Every week our writers at DancehallMag highlight new Jamaican songs and videos you should add to your Reggae, Dancehall, Trap, and R&B playlists.
This week we have new drops from Shenseea, Jada Kingdom, Valiant, Beenie Man, Tommy Lee Sparta, Ding Dong, and more. If you have favorites of your own, feel free to send suggestions to email@example.com.
OVO Sound artist Roy Woods has tapped Jada Kingdom for That Thang, which appears on his sophomore album, Mixed Emotions. “Sexy momma, get on the floor, caress my body, and put that thing on me,” Woods sings before Kingdom introduces herself as the “Fine gyal from the West Indies.” “Touch me all you want that’s cool. Mi nuh mind, yu know seh mi love yuh long time. Yuh too outta orda da da da, Mi love dutty wine don’t wanna cha cha …” she continues, blaming her bad decisions on the tequila. Listen more about this love connection here:
The Chainsmokers, Shenseea – My Bad
Shenseea appeared this week in the collab, My Bad, with EDM DJ and producer duo The Chainsmokers. Drew Taggart, who (along with his teammate Alex Pall) is known for creating infectious melodies, swapped verses with the Jamaican starlet about love regrets, and heartbreak. In his verses, Taggart delivers an apology of sorts, proclaiming, “My bad, I didn’t mean to fall in love like that, and you don’t even need to say it back.” Shenseea, purring her sultry pop-infused tones, reassures him, “Don’t go thinking like that, you know I want you so bad.” My Bad, which is expected to appear on the American duo’s upcoming fifth studio album, arrived with a music video directed by Patrick Tohill, watch below:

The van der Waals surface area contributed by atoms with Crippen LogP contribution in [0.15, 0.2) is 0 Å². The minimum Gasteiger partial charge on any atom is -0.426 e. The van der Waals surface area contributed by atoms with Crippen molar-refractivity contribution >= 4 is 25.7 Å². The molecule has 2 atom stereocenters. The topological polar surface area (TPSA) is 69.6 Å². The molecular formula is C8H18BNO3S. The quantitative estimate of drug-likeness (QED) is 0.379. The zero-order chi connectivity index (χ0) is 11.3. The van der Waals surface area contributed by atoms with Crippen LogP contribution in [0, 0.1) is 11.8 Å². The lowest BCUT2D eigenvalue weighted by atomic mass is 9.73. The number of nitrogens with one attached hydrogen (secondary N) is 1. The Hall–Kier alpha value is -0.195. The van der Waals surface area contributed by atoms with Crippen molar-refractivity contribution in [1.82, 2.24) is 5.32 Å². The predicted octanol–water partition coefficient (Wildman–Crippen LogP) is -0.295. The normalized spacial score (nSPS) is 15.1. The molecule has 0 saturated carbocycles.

Wayne J – Pain
Reggae-Dancehall talent Wayne J is back on the scene with his new track Pain. The song, produced in partnership with King Tucker Entertainment, Greatest Records, and CrossFire Entertainment, is a painful story about how the youngster evades twisted occult practices conjured by his enemies to hold him down in life. For Wayne J, however, he says, “What a good ting say mi know Jah cause the f#cka dem a wuk a bag a obeah but mi know how fi fight, mi a soldier …”. The video, directed by St. Errol, shows the deejay in parts of Waterhouse and other inner cities. Dancehall star Popcaan makes a cameo – Watch below.
Beenie Man – Corn and Soup
Beenie Man pulls on the metaphoric expression “Corn and Soup” to describe his tight-knit circle of family and friends and the title of this latest release. Many, who are familiar with the food combo, served by street-side vendors across the island, will understand just what he means when he says, “Badman nuh beg friend from people … and mi nuh cater to badmind people.” Simply meaning, he blends well like ‘corn and soup’ with the people that matters the most to him, so there’s no need for outsiders.
Valiant – Mad Out
Valiant proves he’s quite the entertainer in his new single Mad Out, as seen in the music video shot and directed by Aka. Ruppi. Joined by a group of local actors and dancers, Fada Dipo suits up in a straight jacket in the streets of Kingston City to depict the scenes of homelessness among those struggling with mental illness. Valiant, in true theatrical form, brings humor and triggers laughs among viewers with his performance while tuning the song’s hook, “Move out ma way! Me ah mad smadday!…” on his hypnotic, Zimi Records and Now or Never-produced track Mad Out, featured on the popular Big Bunx Riddim – Watch here: